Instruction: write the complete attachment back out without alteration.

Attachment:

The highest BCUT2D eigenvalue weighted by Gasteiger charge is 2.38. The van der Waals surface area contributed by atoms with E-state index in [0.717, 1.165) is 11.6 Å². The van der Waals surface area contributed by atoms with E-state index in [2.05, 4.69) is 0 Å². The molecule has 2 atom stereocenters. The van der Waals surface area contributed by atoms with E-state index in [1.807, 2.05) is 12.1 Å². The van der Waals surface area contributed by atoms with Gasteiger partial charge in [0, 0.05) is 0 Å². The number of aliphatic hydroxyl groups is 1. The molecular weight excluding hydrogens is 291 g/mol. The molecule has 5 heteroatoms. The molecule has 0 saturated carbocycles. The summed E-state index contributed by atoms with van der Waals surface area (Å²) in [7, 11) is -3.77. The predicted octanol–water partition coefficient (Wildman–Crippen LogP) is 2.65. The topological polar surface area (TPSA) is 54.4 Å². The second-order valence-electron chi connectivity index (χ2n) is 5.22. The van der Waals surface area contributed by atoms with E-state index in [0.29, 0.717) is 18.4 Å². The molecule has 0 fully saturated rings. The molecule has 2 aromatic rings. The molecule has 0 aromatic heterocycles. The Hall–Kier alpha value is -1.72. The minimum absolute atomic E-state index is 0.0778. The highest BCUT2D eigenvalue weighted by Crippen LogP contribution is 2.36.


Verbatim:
The highest BCUT2D eigenvalue weighted by Gasteiger charge is 2.38. The van der Waals surface area contributed by atoms with E-state index in [0.717, 1.165) is 11.6 Å². The van der Waals surface area contributed by atoms with E-state index in [2.05, 4.69) is 0 Å². The molecule has 2 atom stereocenters. The van der Waals surface area contributed by atoms with E-state index in [1.807, 2.05) is 12.1 Å². The van der Waals surface area contributed by atoms with Gasteiger partial charge in [0, 0.05) is 0 Å². The number of aliphatic hydroxyl groups is 1. The molecular weight excluding hydrogens is 291 g/mol. The molecule has 5 heteroatoms. The molecule has 0 saturated carbocycles. The summed E-state index contributed by atoms with van der Waals surface area (Å²) in [7, 11) is -3.77. The predicted octanol–water partition coefficient (Wildman–Crippen LogP) is 2.65. The topological polar surface area (TPSA) is 54.4 Å². The second-order valence-electron chi connectivity index (χ2n) is 5.22. The van der Waals surface area contributed by atoms with E-state index in [0.29, 0.717) is 18.4 Å². The molecule has 0 fully saturated rings. The molecule has 2 aromatic rings. The molecule has 0 aromatic heterocycles. The Hall–Kier alpha value is -1.72. The minimum absolute atomic E-state index is 0.0778. The highest BCUT2D eigenvalue weighted by Crippen LogP contribution is 2.36.